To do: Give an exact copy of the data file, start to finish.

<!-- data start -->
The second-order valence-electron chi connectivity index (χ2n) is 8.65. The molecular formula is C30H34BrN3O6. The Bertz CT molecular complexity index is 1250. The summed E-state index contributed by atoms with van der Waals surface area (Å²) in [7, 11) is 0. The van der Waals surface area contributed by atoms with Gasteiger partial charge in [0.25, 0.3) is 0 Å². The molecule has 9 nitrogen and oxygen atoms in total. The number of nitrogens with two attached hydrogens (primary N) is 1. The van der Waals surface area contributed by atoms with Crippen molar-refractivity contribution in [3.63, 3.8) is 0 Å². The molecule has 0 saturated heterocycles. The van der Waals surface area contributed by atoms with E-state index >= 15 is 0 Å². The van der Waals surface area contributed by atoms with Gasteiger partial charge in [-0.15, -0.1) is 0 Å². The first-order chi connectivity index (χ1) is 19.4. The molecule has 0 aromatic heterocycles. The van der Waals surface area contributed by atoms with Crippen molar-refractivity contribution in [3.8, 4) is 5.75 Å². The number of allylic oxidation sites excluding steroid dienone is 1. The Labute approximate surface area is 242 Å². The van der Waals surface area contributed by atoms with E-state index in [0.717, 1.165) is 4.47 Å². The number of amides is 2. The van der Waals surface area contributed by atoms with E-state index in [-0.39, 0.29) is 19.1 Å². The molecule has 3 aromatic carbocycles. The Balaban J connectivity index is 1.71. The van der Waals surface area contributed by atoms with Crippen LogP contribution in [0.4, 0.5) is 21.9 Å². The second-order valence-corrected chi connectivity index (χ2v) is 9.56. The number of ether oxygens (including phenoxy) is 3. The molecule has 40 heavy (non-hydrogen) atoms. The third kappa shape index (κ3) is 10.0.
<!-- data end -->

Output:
The second-order valence-electron chi connectivity index (χ2n) is 8.65. The molecular formula is C30H34BrN3O6. The Bertz CT molecular complexity index is 1250. The summed E-state index contributed by atoms with van der Waals surface area (Å²) in [7, 11) is 0. The van der Waals surface area contributed by atoms with Gasteiger partial charge in [0.25, 0.3) is 0 Å². The molecule has 9 nitrogen and oxygen atoms in total. The number of nitrogens with two attached hydrogens (primary N) is 1. The van der Waals surface area contributed by atoms with Crippen molar-refractivity contribution in [3.63, 3.8) is 0 Å². The molecule has 0 saturated heterocycles. The van der Waals surface area contributed by atoms with E-state index >= 15 is 0 Å². The van der Waals surface area contributed by atoms with Gasteiger partial charge in [-0.15, -0.1) is 0 Å². The first-order chi connectivity index (χ1) is 19.4. The molecule has 0 aromatic heterocycles. The van der Waals surface area contributed by atoms with Crippen molar-refractivity contribution in [3.8, 4) is 5.75 Å². The number of allylic oxidation sites excluding steroid dienone is 1. The Labute approximate surface area is 242 Å². The van der Waals surface area contributed by atoms with E-state index in [0.717, 1.165) is 4.47 Å². The number of amides is 2. The van der Waals surface area contributed by atoms with E-state index in [-0.39, 0.29) is 19.1 Å². The molecule has 3 aromatic carbocycles. The Balaban J connectivity index is 1.71. The van der Waals surface area contributed by atoms with Crippen LogP contribution in [0.4, 0.5) is 21.9 Å². The second-order valence-corrected chi connectivity index (χ2v) is 9.56. The number of ether oxygens (including phenoxy) is 3. The molecule has 40 heavy (non-hydrogen) atoms. The third kappa shape index (κ3) is 10.0.